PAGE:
Illinois House bill would force Chicago grocers, gas stations to hire armed guards
A state lawmaker wants to force select Chicago businesses to hire full-time, armed security guards.
Illinois state lawmakers are pondering a bill that would force Chicago grocery stores, gas stations, banks and pawn shops to hire their own armed security guards to cover all hours they are open to the public.
State Rep. Thaddeus Jones, D-Calumet City, introduced the “Armed Security Protection Act.” It only applies to municipalities with more than 2 million residents, which in Illinois would exclusively mean Chicago.
What the bill doesn’t mention is the higher costs for businesses, which get passed on to customers. Grocery stores are defined as “a business engaged in the sale of food, beverages, and other goods usually used in a home,” which appears to include the corner bodega.
Inflation has put financial pressure on grocery stores and shoppers in Illinois. The consumer price index for food has grown more than any major category, according to the U.S. Bureau of Labor Statistics.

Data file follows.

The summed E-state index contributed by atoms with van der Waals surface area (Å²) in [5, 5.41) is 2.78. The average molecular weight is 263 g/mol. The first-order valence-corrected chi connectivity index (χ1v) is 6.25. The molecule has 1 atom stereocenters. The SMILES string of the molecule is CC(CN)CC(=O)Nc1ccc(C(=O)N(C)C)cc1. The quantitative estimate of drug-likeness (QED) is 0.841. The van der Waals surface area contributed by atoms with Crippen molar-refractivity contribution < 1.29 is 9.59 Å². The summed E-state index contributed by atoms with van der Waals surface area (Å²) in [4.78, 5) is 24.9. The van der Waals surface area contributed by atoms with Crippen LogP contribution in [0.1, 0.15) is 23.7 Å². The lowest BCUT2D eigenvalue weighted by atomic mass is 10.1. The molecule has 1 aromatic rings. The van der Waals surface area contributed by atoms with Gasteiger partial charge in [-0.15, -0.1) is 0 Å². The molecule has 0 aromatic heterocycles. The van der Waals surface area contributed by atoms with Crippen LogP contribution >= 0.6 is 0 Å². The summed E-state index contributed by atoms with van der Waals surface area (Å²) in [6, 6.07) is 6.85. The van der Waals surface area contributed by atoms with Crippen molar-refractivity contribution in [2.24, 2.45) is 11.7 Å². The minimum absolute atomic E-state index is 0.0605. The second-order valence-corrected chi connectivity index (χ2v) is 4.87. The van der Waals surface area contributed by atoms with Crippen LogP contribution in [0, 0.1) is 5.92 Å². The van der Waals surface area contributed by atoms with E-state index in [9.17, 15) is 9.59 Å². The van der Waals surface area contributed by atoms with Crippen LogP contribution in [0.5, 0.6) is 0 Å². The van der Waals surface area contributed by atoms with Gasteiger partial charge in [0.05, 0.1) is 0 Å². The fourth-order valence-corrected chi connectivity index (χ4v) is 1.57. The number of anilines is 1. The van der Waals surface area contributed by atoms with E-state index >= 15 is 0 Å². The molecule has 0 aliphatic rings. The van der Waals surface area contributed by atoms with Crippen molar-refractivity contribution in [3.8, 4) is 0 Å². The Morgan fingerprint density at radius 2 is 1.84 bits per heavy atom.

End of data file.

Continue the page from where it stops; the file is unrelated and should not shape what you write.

The bill also covers gas stations, adding costs when Chicago motorists already pay the nation’s second-highest gas taxes. The average gallon of gas in Chicago costs $4.08 as of Feb. 2, more than 25 cents higher than a month ago.
Jones introduced the same bill in the previous Illinois General Assembly, but it never made it past committee consideration. The newest version would be implemented in July 2024 if passed, but as of Jan. 31 was assigned to the Rules Committee where bills are often sent to die.